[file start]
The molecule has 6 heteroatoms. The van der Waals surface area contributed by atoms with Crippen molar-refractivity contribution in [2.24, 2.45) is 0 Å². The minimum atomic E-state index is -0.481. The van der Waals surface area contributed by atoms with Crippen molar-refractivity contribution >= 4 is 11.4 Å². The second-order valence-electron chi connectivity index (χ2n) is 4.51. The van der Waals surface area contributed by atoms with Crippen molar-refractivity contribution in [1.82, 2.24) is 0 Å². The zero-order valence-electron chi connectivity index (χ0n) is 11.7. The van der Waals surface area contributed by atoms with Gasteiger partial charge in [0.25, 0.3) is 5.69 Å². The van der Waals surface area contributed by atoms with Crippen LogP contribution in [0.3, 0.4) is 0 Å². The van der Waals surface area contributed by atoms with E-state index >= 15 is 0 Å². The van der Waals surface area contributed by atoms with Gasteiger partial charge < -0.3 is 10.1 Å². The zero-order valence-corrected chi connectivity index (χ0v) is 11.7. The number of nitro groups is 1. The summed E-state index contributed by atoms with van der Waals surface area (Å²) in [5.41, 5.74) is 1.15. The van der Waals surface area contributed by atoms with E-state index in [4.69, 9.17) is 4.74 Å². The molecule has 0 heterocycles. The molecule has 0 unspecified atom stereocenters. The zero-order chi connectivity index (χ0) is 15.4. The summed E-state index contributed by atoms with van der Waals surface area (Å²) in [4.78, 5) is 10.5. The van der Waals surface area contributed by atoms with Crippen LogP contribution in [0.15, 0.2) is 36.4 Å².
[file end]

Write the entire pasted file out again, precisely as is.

The molecule has 6 heteroatoms. The van der Waals surface area contributed by atoms with Crippen molar-refractivity contribution in [2.24, 2.45) is 0 Å². The minimum atomic E-state index is -0.481. The van der Waals surface area contributed by atoms with Crippen molar-refractivity contribution >= 4 is 11.4 Å². The second-order valence-electron chi connectivity index (χ2n) is 4.51. The van der Waals surface area contributed by atoms with Crippen molar-refractivity contribution in [1.82, 2.24) is 0 Å². The zero-order valence-electron chi connectivity index (χ0n) is 11.7. The van der Waals surface area contributed by atoms with Gasteiger partial charge in [0.25, 0.3) is 5.69 Å². The van der Waals surface area contributed by atoms with Crippen LogP contribution in [0.3, 0.4) is 0 Å². The van der Waals surface area contributed by atoms with E-state index >= 15 is 0 Å². The van der Waals surface area contributed by atoms with Gasteiger partial charge < -0.3 is 10.1 Å². The zero-order valence-corrected chi connectivity index (χ0v) is 11.7. The number of nitro groups is 1. The summed E-state index contributed by atoms with van der Waals surface area (Å²) in [5.41, 5.74) is 1.15. The van der Waals surface area contributed by atoms with E-state index in [4.69, 9.17) is 4.74 Å². The molecule has 0 heterocycles. The molecule has 0 unspecified atom stereocenters. The zero-order chi connectivity index (χ0) is 15.4. The summed E-state index contributed by atoms with van der Waals surface area (Å²) in [4.78, 5) is 10.5. The van der Waals surface area contributed by atoms with Crippen LogP contribution in [0.15, 0.2) is 36.4 Å².